Day three of the Ashes

The opener will resume on 125 with England 17 behind at 267 for four.

By Press Association Published: 3 August 2019 - 11.33am



James Anderson

Rory Burns will continue his Ashes epic on the third morning of the first Test against Australia, with England looking to turn a strong foundation into a decisive lead.

Burns carried his bat throughout day two at Edgbaston, defying the touring attacking for six and a half hours and 282 deliveries to make 125 not out – his maiden international century.

The Surrey left-hander faced the first ball and the last as he steered England to 267 for four, a first-innings deficit of just 17 with plenty of batting to come.

But while Ben Stokes (38no), Jonny Bairstow, Moeen Ali and Chris Woakes represent a dangerous middle and lower order, Australia will first want to see the back of Burns after 90 overs of defiance at the crease.

Key Quote

“I didn't know it was an Alastair Cook song so that's also a pretty cool thing. It was a wonderful experience but hopefully I'm not done yet”-

England’s man of the moment reacted with pride when told the chant ringing out around Edgbaston was last used to laud the country’s record run-scorer.

Weather watch

22 degrees
Highest expected temperature, in celsius, on day three in Birmingham

The Met Office expects a clear morning in the Birmingham area, rising to a 30% chance of rain in the afternoon and evening sessions.
Temperatures are expected to start at 19 degrees, rising to a peak of 22 at around 2pm.

Tweet of the day

Continuing the theme of ‘there is a Jofra tweet for every occasion’, many were quick to pick up on this gem from seven years ago when Matthew Wade’s part-time all-sorts were introduced into the attack as Australia sought to shield their frontline bowlers for the new ball. Wade’s solitary over, in which he reached speeds in the mid-70mph, yielded seven runs, one of them a wide after barely landing the ball on the cut strip.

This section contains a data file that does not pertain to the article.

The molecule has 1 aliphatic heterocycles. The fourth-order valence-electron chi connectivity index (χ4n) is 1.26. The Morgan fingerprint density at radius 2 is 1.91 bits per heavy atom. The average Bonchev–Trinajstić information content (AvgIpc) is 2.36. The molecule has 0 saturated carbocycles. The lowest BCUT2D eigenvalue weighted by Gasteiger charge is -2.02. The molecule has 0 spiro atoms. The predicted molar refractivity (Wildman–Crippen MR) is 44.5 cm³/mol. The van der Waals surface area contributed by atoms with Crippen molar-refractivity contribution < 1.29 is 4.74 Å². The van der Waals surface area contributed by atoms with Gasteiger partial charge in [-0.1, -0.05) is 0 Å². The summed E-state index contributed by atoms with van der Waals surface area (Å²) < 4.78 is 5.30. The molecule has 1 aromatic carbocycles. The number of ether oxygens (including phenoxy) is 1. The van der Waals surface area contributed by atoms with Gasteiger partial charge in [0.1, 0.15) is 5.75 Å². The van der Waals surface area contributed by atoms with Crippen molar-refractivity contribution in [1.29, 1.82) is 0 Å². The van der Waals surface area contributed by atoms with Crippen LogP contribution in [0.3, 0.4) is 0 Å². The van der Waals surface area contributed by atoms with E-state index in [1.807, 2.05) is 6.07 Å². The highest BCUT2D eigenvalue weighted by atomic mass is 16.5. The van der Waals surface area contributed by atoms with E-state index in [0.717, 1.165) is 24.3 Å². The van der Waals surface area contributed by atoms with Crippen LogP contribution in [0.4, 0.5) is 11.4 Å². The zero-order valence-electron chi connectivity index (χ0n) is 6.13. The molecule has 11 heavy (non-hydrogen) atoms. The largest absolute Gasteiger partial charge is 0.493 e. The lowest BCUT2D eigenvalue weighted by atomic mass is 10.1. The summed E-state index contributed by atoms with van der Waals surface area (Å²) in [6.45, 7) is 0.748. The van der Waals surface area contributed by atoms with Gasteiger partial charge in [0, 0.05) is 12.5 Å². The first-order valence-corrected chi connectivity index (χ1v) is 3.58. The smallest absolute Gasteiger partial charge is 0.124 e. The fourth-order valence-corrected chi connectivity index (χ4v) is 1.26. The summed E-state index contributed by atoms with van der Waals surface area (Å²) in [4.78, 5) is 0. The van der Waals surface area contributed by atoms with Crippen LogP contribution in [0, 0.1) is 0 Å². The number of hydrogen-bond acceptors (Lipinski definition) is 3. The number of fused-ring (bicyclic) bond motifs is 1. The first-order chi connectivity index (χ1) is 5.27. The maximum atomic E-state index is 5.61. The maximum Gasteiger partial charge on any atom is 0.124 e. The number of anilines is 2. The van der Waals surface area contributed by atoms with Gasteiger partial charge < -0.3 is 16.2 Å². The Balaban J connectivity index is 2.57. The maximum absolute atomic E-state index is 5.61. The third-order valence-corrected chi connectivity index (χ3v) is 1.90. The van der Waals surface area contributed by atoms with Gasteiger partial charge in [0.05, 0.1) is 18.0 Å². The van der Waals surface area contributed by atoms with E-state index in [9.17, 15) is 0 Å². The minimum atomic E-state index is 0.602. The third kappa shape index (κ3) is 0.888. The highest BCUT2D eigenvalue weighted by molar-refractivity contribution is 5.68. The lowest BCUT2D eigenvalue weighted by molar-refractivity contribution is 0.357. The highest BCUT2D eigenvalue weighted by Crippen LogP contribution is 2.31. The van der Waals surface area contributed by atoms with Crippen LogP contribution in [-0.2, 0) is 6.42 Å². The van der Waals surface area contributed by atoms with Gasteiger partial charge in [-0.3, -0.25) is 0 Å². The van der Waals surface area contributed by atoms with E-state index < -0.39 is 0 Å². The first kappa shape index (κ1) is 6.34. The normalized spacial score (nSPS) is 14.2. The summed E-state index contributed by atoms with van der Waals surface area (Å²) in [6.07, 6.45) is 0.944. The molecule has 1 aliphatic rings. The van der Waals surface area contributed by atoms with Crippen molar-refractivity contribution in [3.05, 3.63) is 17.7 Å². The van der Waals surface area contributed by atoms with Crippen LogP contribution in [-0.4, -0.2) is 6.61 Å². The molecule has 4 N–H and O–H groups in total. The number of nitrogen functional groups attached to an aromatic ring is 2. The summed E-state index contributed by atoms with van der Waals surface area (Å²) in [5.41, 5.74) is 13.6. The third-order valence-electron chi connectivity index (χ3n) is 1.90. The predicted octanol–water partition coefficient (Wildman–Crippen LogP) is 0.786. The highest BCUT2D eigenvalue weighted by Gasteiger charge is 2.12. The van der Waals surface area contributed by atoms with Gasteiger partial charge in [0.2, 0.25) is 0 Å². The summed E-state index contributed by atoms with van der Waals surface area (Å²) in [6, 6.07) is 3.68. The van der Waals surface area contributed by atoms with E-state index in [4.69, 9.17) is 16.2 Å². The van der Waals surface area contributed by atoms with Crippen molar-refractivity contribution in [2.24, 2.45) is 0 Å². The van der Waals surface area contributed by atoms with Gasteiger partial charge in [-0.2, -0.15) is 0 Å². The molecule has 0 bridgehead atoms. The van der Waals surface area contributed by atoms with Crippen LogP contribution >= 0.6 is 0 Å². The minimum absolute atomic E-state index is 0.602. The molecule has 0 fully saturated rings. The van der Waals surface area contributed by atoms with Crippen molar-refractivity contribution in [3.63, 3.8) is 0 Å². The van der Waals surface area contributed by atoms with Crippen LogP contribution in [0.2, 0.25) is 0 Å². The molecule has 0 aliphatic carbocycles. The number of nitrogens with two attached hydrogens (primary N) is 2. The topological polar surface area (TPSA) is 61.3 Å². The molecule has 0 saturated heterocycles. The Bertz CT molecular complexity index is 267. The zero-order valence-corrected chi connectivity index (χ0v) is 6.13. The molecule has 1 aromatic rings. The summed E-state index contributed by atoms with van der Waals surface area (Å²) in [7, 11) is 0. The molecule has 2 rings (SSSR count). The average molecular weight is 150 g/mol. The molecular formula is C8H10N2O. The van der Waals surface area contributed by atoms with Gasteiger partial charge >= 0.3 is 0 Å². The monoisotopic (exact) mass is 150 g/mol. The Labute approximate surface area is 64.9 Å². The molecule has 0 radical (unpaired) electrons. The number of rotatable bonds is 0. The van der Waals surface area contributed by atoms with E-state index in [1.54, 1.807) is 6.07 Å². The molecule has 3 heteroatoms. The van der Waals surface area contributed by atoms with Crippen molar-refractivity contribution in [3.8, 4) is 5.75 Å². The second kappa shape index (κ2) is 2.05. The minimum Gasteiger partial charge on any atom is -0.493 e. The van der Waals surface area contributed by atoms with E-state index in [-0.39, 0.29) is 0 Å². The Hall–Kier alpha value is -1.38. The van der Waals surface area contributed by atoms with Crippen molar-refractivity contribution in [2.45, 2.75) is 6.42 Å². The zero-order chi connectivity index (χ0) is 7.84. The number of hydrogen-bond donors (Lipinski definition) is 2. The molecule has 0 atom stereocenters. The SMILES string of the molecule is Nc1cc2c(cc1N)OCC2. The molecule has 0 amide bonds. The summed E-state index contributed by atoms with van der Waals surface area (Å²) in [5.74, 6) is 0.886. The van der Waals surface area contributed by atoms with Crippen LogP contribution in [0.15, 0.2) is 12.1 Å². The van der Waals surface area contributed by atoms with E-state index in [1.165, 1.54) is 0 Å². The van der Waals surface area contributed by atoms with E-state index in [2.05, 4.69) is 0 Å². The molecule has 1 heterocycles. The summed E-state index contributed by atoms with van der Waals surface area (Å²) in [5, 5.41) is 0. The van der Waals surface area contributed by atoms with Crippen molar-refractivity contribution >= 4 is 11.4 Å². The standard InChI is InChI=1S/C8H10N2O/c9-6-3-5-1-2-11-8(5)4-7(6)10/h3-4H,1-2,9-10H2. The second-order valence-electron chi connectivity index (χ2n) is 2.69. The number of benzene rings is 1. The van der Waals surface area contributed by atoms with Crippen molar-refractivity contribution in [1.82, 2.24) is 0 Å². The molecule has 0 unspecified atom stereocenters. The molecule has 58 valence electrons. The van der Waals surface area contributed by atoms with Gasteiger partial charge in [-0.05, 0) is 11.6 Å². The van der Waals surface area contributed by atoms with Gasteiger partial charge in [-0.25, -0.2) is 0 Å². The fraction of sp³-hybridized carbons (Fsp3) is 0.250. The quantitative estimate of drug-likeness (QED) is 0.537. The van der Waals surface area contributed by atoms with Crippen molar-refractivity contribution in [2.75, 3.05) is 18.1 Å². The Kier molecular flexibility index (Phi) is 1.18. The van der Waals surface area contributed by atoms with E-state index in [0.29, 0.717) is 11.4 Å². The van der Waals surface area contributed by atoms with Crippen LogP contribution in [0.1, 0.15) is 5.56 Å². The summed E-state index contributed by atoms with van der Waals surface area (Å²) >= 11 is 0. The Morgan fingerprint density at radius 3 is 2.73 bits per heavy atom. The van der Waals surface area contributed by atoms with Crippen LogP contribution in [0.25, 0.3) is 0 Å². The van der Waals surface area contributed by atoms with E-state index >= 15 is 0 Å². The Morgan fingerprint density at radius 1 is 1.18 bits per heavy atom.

Snap shot

The Barmy Army declared Friday ‘Ben Stokes Day’ in honour of the all-rounder’s World Cup heroics, with a plane trailing a banner that read: “Arise Sir Ben Stokes – Barmy Army” (Mike Egerton/PA)

Stat attack

England’s problems in settling on an opening pairing following the retirement of Andrew Strauss seven years ago have been well-publicised. Burns’ position before this week came under scrutiny, having averaged 22.28 in his first seven Tests, but he went some way to cementing his place here. His innings was the first time an England opener other than Cook had registered a ton on home soil since May 2015.

Paine-ful use of DRS

Tim Paine, right
Tim Paine, right, and the Australia brains trust failed to get their reviews right (Nick Potts/PA)

On-field umpires Joel Wilson and Aleem Dar had another day to forget but Australia captain Tim Paine was just as culpable for his side’s predicament. Burns should have departed for 21 when he was beaten on the inside edge but Paine declined to call for DRS despite having the best view in the house at wicketkeeper – and later reviewed an lbw shout when the ball pitched comfortably outside leg stump.

All eyes on Anderson

James Anderson took a light workout on the field on the second morning.
James Anderson took a light workout on the field on the second morning (Nick Potts/PA)

There was no real update on the fitness of England’s record wicket-taker James Anderson on Friday, with a full day of batting allowing him to rest the calf injury which saw him restricted to only four overs on day one. The 37-year-old engaged in some light jogging before play and is ready to bat at number 11 if required but his chances of bowling again in the match are unknown.